Events are not easy to produce or manage. They are full of details and deadline dates. Getting it right, your business event can be a strategic tool to help engage your target audience and drive their interest year after year. You don’t need to be in charge of managing an event to get more value from it. Bring new, innovative ideas to your next post-event meeting, or brainstorming session.
Use proven online and traditional tools to shape and structure your event. Enhance it every year to offer something new to your ‘regular’ attendees. Then promote your meeting or show effectively, using innovative means to captivate your members or customers BEFORE they arrive.
Your communications or marketing manager may perform extraordinarily well and produce successful events, but there are always ways to carve out a little more value. Recently, I attended three different trade show events. Here are five problems that affected some of my experiences as an attendee along with my solutions that could help transform these events to the next level of success.
- Problem: Thousands of people waiting more than an hour outside the convention centre to get in the exhibit hall and these attendees are previously registered.
Solution: Get the most out of your people waiting together in a line. Line ups are an event organizer’s dream. Be outstanding: Engage them while they wait to get into your event. Educate, entertain, or hydrate them. Don’t wait for people to fall sick from dehydration and then react (what I saw at one event). Be proactive. Invest in providing water ahead of disaster. Bring out some entertainment, field expert or executive to shake hands, answer any questions. You’d be surprised how easily you can build loyalty from this.[Note: The convention I attended had industry celebrities signing autographs for $45 to $75 per signing. Though it is this industry’s standard, it seems so ironic – is not a celebrity’s success derived from its fans?]
- Problem: Unsatisfactory food concessions: limited choices, shortage of seating, excessive line ups. This diminishes your exhibitor value (attendees waiting in these lines instead of meeting you or your exhibitors). At one event, one food concession offered only food and no drink leaving attendees to wait in additional line for beverage ($6 for a lemonade, anyone?).
Solution: Do enough research to determine what seating requirements meets your group’s needs. Offer both food and drink at each concession, if possible. And, don’t forget your vegetarians or other special food needs.
- Problem: Event has little focal point or dominating theme.
Solution: Engage your audience and take this unique opportunity to learn more about them. Poll them (5 or less questions) at registration or lunchtime. Give them a ballot with a series of “Best of…”questions on it: Set a few product type categories then display submitted exhibitor products for your attendees to judge. Award ‘Bragging Right” prizes to exhibitors and random prizes for participating attendees. What interests you when you attend shows? Get inspired and apply it to your industry and participants.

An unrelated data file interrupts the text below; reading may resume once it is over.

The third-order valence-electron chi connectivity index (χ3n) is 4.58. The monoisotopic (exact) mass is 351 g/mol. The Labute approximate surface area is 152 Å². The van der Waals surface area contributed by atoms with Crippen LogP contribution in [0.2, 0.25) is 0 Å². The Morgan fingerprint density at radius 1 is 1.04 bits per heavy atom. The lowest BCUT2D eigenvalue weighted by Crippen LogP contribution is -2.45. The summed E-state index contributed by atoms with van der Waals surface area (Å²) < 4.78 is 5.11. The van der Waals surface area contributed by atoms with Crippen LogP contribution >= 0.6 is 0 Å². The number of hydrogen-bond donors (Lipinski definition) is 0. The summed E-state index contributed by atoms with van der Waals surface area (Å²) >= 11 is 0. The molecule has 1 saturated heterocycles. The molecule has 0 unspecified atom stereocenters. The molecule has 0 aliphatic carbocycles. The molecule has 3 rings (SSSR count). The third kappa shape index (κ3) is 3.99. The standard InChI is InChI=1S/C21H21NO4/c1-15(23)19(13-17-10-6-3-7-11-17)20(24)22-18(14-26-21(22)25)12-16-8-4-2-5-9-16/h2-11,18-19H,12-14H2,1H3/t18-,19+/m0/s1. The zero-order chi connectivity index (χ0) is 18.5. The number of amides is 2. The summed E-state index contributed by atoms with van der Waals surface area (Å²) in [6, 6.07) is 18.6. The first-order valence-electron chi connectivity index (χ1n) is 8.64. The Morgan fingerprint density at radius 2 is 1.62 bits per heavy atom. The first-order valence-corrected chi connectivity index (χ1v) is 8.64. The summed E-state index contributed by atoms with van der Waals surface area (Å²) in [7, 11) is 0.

- Problem: Other events taking place at same time can affect parking, road/walking traffic, and travel time.
Solution: As you get closer to your event, if you do not already know, do some research to find out what other activities will be happening around your event that may affect your group. Notify your registered audience and potential attendees via social media hubs, your website, and event email confirmations.
- Problem: Attendees are not equipped for getting the most out of the event.
Solution: Inform your audience of the tools they could use to maximize their experience. Make it easy for them to gush about your event to their colleagues and friends. Remind them to bring enough business cards or get their smart phone ready to share their contact info, virtually. If you’re hooked into a location-based social networking website, like foursquare, give them the info so they can ‘check-in” upon arrival. Provide them with an informative, fun or interactive checklist.
Be your MarCom department’s spy for a day. Take a closer look: How is your audience responding to the attractions and processes of your event? Watch the human flow of traffic, or listen to what is being said in the halls.
Bring some of these ideas forward and take some credit at your next staff retreat, industry educational and/or trade show event, AGM or sales meeting. This insight can help your marketing or communications team build better tools to connect with your audience and profile your brand. What is one of your current event challenges or problems? We can address it in an upcoming post.
Infuse Five helps its association and business clients, across North America and globally, inject smart marketing into their programs without the need to hire a full time communications specialist. Learn more about how Infuse Five can help grow your business with more smart marketing tips, subscribe to our e-newsletter.